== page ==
Butterfly Shape, H-Shape, Large, Standard, Mini and Square Shaped Adhesive bandages are a good foundation. You don’t have to keep the entire pack in your kit, just a few of each should do - you can always replenish supplies later.
Covering wounds with cotton gauze helps to prevent infection. In survival situations this can also be used as a fire starter.
You’ll need a couple of sterile cotton swabs to cover or wipe wounds.
A crepe bandage is ideal for supporting a sprain or a muscle strain. They are also great for securing a dressing in place and applying light pressure to a wound to stem bleeding.
The very versatile triangular bandage is extremely useful. It can be used as an arm sling and a tourniquet – you could even go a few steps further for survival purposes and use it as a mask, a head covering in acute weather conditions, and cordage.
PBT Conforming Bandage
A conforming bandage helps with injured joints. It is highly elastic and allows for movement while offering support to the injured area.
Emergency or Thermal Blankets are really helpful in treating hypothermia or shock. The blanket regulates the body’s temperature and it is also waterproof and windproof, making it a perfect shelter or cocoon if you’re stuck in inclement weather.
You need tape to attach bandages, cover blister hotspots, and chafing. Tape is also good for securing splints.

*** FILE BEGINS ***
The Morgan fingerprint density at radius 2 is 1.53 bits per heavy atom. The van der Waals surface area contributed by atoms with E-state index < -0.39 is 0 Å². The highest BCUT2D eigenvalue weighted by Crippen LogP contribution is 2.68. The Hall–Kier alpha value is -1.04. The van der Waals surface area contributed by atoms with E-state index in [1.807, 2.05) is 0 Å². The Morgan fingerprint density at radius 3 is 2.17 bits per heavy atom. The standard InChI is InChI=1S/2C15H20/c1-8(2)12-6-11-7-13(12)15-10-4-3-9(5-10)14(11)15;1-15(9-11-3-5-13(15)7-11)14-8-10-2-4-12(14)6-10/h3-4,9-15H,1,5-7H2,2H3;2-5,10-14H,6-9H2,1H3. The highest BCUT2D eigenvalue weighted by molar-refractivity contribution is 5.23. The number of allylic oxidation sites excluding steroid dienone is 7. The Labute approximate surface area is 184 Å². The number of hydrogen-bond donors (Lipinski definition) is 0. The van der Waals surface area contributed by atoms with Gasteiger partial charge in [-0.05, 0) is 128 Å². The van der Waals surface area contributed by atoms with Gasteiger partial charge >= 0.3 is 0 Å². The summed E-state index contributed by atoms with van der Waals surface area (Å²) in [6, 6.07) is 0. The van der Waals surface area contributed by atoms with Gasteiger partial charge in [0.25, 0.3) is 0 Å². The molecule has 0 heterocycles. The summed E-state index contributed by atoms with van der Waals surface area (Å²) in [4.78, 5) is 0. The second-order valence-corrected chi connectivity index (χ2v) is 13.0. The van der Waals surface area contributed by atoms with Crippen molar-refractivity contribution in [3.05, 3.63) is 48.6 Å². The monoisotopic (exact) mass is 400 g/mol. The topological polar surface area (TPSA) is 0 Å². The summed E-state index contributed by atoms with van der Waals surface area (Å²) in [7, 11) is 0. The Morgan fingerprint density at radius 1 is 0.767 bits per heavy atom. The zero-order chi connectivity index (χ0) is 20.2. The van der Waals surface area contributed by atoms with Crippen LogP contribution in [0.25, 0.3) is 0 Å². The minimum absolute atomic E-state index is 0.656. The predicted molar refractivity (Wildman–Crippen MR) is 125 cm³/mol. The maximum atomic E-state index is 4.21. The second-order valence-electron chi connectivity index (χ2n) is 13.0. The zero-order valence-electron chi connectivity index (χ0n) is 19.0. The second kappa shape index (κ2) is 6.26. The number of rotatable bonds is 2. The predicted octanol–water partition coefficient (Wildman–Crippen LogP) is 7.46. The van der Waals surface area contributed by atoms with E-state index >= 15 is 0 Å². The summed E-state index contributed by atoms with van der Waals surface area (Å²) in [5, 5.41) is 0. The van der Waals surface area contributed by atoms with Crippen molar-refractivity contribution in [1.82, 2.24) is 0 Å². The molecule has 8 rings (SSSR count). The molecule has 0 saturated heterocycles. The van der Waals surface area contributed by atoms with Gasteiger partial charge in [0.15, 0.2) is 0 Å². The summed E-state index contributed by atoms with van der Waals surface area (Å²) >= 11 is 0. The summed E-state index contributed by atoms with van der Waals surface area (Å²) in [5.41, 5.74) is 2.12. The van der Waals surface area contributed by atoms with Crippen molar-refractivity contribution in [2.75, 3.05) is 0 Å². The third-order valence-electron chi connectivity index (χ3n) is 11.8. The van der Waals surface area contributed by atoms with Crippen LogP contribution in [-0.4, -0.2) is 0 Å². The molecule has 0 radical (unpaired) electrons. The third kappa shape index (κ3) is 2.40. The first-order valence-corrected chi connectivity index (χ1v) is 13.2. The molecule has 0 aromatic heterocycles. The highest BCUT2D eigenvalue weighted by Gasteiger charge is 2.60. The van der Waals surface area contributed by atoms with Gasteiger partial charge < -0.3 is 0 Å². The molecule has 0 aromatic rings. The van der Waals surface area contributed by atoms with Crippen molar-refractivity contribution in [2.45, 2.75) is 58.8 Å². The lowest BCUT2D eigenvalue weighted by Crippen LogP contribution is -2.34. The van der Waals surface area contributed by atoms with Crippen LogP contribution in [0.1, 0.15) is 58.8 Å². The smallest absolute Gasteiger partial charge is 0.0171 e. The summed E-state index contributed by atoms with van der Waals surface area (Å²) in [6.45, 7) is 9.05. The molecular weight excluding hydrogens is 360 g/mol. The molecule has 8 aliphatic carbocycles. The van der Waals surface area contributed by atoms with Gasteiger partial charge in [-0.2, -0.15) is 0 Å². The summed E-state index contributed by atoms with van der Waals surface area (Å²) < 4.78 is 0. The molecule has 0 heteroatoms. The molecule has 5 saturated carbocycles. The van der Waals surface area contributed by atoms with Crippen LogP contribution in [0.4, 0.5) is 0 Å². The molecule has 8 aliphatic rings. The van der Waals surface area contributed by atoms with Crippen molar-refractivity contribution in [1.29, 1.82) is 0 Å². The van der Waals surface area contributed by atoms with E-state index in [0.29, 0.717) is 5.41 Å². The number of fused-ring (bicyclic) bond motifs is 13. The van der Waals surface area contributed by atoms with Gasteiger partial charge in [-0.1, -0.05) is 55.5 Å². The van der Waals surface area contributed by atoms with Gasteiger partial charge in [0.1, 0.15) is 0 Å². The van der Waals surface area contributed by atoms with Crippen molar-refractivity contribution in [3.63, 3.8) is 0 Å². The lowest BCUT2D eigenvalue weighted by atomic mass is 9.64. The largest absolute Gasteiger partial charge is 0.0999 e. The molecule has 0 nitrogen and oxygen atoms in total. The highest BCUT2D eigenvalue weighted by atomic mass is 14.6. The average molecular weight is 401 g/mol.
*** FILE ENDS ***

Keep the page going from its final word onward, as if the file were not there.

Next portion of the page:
Laminate Baggies & Personal Mini Bags
You’ll need these for your own personal medicine supply.
Safety pins are great to have in your first aid kit as another way to secure bandages. They are also a temporary solution to clothing repairs and very useful in helping to fashion arm slings out of shirts if there is nothing else available. They’re also a substitute splinter probe and not that I’d want this, but they can be used as a wound closure (when desperate times call for desperate measures).
You have a splinter, it needs probing and removal.
Most people, would much rather keep their wound closure supply replenished than have to resort to using a safety pin out of desperation.
Remove splinters, glass, dirt, ticks, and debris from wounds. Just to keep things interesting - have you thought of the benefits of using your tweezers as added aid in flipping pancakes or holding the nail you’re trying to hammer? Plucking eyebrows is so last season.
If you are lost, you need to be found, and rather than damaging your vocal cords by screaming or shouting, a whistle is preferable. The higher pitch can be heard from further away.
If you’re going to be in contact with ANY body fluids, wear non-latex gloves.
Brush up on your first aid knowledge by watching YouTube video’s on how to administer CPR or take a first aid course near you. It’s helpful having these supplies, but you need to know how to use them.
If you like a bit of convenience and want precisely everything you may need at the click of a button (including the baggies for your meds) here’s a ready-made kit already put together with all of the supplies mentioned above. Done.
Prepare yourself and stay prepared.